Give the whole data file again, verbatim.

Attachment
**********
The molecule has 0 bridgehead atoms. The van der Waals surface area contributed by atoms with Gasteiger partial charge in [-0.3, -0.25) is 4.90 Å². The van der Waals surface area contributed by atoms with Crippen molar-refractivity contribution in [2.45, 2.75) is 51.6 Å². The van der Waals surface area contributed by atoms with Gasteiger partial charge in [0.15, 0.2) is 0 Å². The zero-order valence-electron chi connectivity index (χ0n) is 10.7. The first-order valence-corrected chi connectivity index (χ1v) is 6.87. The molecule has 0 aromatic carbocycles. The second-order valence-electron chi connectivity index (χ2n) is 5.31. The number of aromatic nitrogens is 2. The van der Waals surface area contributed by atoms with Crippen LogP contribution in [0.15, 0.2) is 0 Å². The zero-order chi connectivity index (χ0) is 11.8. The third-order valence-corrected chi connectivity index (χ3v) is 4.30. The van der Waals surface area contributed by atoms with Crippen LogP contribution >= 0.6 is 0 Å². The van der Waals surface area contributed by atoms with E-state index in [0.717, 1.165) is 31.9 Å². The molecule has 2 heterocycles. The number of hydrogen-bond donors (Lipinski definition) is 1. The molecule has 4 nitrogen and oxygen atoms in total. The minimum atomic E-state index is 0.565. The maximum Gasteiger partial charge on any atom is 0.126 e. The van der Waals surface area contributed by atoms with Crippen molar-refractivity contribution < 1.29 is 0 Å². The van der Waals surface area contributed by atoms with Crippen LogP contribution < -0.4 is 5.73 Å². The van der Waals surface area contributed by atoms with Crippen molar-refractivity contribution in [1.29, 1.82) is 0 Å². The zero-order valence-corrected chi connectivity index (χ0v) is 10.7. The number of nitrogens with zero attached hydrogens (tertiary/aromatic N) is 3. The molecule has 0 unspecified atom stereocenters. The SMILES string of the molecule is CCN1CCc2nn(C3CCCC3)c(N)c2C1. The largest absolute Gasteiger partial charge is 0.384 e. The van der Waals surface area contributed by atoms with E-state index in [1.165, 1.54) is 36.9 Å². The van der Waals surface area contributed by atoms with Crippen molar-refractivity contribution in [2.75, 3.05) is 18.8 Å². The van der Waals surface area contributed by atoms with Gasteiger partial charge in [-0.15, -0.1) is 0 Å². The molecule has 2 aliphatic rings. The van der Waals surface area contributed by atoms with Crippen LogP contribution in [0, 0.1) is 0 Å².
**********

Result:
The molecule has 0 bridgehead atoms. The van der Waals surface area contributed by atoms with Gasteiger partial charge in [-0.3, -0.25) is 4.90 Å². The van der Waals surface area contributed by atoms with Crippen molar-refractivity contribution in [2.45, 2.75) is 51.6 Å². The van der Waals surface area contributed by atoms with Gasteiger partial charge in [0.15, 0.2) is 0 Å². The zero-order valence-electron chi connectivity index (χ0n) is 10.7. The first-order valence-corrected chi connectivity index (χ1v) is 6.87. The molecule has 0 aromatic carbocycles. The second-order valence-electron chi connectivity index (χ2n) is 5.31. The number of aromatic nitrogens is 2. The van der Waals surface area contributed by atoms with Crippen LogP contribution in [0.15, 0.2) is 0 Å². The zero-order chi connectivity index (χ0) is 11.8. The third-order valence-corrected chi connectivity index (χ3v) is 4.30. The van der Waals surface area contributed by atoms with Crippen LogP contribution >= 0.6 is 0 Å². The van der Waals surface area contributed by atoms with E-state index in [0.717, 1.165) is 31.9 Å². The molecule has 2 heterocycles. The number of hydrogen-bond donors (Lipinski definition) is 1. The molecule has 4 nitrogen and oxygen atoms in total. The minimum atomic E-state index is 0.565. The maximum Gasteiger partial charge on any atom is 0.126 e. The van der Waals surface area contributed by atoms with Crippen molar-refractivity contribution < 1.29 is 0 Å². The van der Waals surface area contributed by atoms with Crippen LogP contribution < -0.4 is 5.73 Å². The van der Waals surface area contributed by atoms with Crippen molar-refractivity contribution in [1.29, 1.82) is 0 Å². The zero-order valence-corrected chi connectivity index (χ0v) is 10.7. The number of nitrogens with zero attached hydrogens (tertiary/aromatic N) is 3. The molecule has 0 unspecified atom stereocenters. The SMILES string of the molecule is CCN1CCc2nn(C3CCCC3)c(N)c2C1. The largest absolute Gasteiger partial charge is 0.384 e. The van der Waals surface area contributed by atoms with E-state index in [1.165, 1.54) is 36.9 Å². The van der Waals surface area contributed by atoms with Crippen molar-refractivity contribution in [2.75, 3.05) is 18.8 Å². The van der Waals surface area contributed by atoms with Gasteiger partial charge in [-0.15, -0.1) is 0 Å². The molecule has 2 aliphatic rings. The van der Waals surface area contributed by atoms with Crippen LogP contribution in [0, 0.1) is 0 Å².